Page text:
New taxes push cars beyond the reach of more Kenyans


Imported car dealers have increased prices by up to Sh330,000 for some units as they pass on new taxes and currency depreciation costs to consumers in what has pushed the popular models beyond the reach of more Kenyans.

A comprehensive analysis of the impact of the new taxes on prices has revealed that the actual taxes on imported second-hand cars have jumped by an average of 14.69 percent, outpacing the 10 percent import duty increment imposed by the William Ruto administration.

The Kenya Revenue Authority (KRA) increased duty on imported cars to 35 percent from the previous 25 percent, setting the stage for the latest wave of price increments amid the weakening of the shilling.

The 10-percentage point rise on import taxes has also ended up increasing the other taxes on cars such as the excise duty and value added tax (VAT) as these taxes are loaded and paid cumulatively in that order.

The Kenya Auto Bazaar Association, which represents second-hand car dealers, said its members were bracing for further slowdown in sales due to higher prices.

The full impact on demand, the lobby’s secretary general Charles Munyori said, will likely be felt from September when most of the orders under the new taxation regime dock at the Port of Mombasa.

“What we see happening is that people are going to change their preferences because of higher prices. Some people who would have preferred to buy a Prado, for example, may decide to import a Nissan X-Trail,” Mr Munyori said.

“For importers, if you are bringing in 10 [Toyota] Harriers, you may cut it to seven because of the high costs.”

The shilling, which has lost more than 20 percent of its value in this year, and the increase in interest rates are making the cars even more costlier. Importing a V8 car, for example, costs around $70,000.

Bringing this luxury car at an exchange rate of Sh147 today would see a dealer cough up to Sh10.29 million. A year ago, at an exchange rate of Sh105, a dealer paid Sh7.35 million.

This means if you used to import 10 V8 cars, you now pay an extra Sh29.4 million.

The increased duty is part of the Ruto administration’s plan to raise Sh211 billion in additional revenue this financial year ending June 2024.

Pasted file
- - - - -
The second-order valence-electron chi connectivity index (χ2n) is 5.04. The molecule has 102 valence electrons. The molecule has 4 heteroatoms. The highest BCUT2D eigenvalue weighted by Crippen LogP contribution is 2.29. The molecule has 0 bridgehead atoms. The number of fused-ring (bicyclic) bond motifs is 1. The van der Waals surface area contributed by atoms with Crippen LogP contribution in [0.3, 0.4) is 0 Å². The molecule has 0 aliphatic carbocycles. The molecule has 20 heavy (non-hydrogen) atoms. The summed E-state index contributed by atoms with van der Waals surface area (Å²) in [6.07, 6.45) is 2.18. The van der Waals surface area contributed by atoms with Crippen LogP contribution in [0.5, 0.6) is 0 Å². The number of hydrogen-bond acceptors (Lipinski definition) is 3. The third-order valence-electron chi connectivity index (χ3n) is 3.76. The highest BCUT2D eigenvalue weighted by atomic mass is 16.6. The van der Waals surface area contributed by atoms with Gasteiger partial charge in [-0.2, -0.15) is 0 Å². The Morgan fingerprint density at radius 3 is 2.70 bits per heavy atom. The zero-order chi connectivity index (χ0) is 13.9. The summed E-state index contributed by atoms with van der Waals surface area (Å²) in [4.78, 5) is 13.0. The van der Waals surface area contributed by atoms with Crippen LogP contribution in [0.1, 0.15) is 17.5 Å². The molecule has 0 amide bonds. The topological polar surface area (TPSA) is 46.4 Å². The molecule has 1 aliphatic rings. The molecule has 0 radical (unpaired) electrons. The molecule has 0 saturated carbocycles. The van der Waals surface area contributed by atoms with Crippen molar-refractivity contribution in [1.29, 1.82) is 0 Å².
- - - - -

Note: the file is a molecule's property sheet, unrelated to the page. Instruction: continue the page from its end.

Calculations by second-hand car dealers suggest the total taxes on the cheapest units assembled in 2016 – the shipment they are largely bringing in currently based on the eight-year age limit – have risen by more than Sh330,000 for luxurious cars.

Importation of vehicles attracts excise duty ranging from 25 percent to 35 percent depending on the size of the engine, while the standard 16 VAT also applies.

Excise tax is charged on sum of landed cost of the car and import duty, with VAT applied on the resultant value.

The estimates show total taxes on low-priced Toyota Vitz manufactured in 2016 have gone up by Sh32,070 or 14.94 percent on the impact of increased duty to Sh246,709 per unit, excluding storage charges and registration fees.

This has pushed up the cost of an imported second-hand Vitz to more than Sh1.3 million.

The cost of a Mazda Demio, popularly with digital taxi operators, is also hovering around Sh1.3 million after taxes increased about Sh28,619, while the price of a Nissan Note has crossed Sh1.2 million after taxes went up Sh32,549.

The retail prices have factored in other costs such as foreign exchange rates and dealer’s margin, which is usually about 10 percent.

A newly imported Toyota VX model (4600cc engine capacity) manufactured in 2016, popular with lawmakers and corporate chiefs, is retailing at more than Sh14 million after taxes increased by Sh259,612 to stand at about Sh2.14 million.

The prices of Toyota Harrier (2000cc) and Nissan X-Trail (2500cc), which are popular with the middle class, have increased by Sh107,059 and Sh116,901, respectively.

Besides taxes, fully assembled vehicles shipped in from abroad are also charged import declaration fee and railway development levy at the rates of 2.5 percent and 1.5 percent of the customs value, respectively.

Motor vehicle dealers and assemblers had earlier raised car prices citing depreciation of the shilling, reduced imports of used units and rising borrowing costs.

Production of cars slowed down globally in the wake of the disruption caused by the Covid-19 pandemic besides shortages of semiconductors, which are a critical component in modern vehicles.

The shilling, on the other hand, has been weakening against the US dollar, losing about 16.4 percent of value since the beginning of the year.

The increased cost of operation had prompted the dealers and assemblers of new vehicles to adjust prices upwards to recoup the expenses and protect margins even before the duty on finished units was enforced.

New vehicles dealers, for example, posted a 12.5 percent drop in sales in the half year through June to 5,679 units, according to data from Kenya Motor Industry Association (KMIA).

Most of the dealers, including Isuzu East Africa and Simba Corp, registered lower sales year-on-year, while CFAO Motors Kenya, newly merged from the former Toyota Kenya and DT Dobie, bucked the trend to post higher sales.

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Note: The results are not exact but very close to the actual.